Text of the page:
However I think they used Chebyshev's inequality correctly but just did a piss poor job writing what they meant. Chebyshev's inequality tells us that 93.75% of the data will fall within 4 standard deviations of the mean (not the 8 like is in the paper) and 96% will fall within 5 standard deviations of the mean (not the 10 like in the paper). Notice that they incorrectly doubled the number. I think they meant to say that 93.75% of the observations fall within 4 standard deviations of the mean - which implies that over a range of 8 standard deviations we observe 93.75% of the data. Over a range of 10 standard deviations we observe 96% of the data. So if we treat these values as essentially containing the entire range of the data then without knowing which standard deviation we're talking about we might expect that between 1/8 and 1/10 of the observations fall within that specific standard deviation. This gets us sort of close to what they wrote because this gets us 10-12.5% (not the 10-15% reported in the paper)

3. ## The Following User Says Thank You to Dason For This Useful Post:

noetsi (06-25-2013)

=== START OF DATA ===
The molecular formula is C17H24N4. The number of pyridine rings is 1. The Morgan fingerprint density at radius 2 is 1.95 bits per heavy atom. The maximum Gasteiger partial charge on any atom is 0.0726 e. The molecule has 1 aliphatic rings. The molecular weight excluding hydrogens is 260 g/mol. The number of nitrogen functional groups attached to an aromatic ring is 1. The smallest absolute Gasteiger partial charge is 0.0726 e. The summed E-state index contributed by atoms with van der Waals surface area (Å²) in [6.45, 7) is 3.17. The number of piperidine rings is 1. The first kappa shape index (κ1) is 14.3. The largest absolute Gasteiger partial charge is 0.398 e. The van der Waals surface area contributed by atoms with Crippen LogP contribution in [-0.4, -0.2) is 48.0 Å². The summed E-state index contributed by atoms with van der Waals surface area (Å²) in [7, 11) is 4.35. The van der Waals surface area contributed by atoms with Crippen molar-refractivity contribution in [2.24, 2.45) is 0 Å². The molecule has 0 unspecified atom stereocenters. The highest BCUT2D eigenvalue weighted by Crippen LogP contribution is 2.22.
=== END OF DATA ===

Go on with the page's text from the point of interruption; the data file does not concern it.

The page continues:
4. ## Re: Article on logistic regression - don't understand logic of statement.

When you say 4 standard deviations of the mean do you mean four to the left and four to the right (which actually would be 8) or just 2 to the left and two to the right (which would be four)? I assume the later from your comments - it seems strange that a well known expert missed this or for that matter that the editor and the peer review pannel did.

5. ## Re: Article on logistic regression - don't understand logic of statement.

I thought this statement interesting

(3. Is the impact of X on Z greater than (or less than) the impact of Y on Z in both (or all) of two (or more) samples or populations?
I thought the answer was, if the variance of the samples is different, that you could not do this whether you used standardized or unstandardized coefficients.

but I was wrong (shock)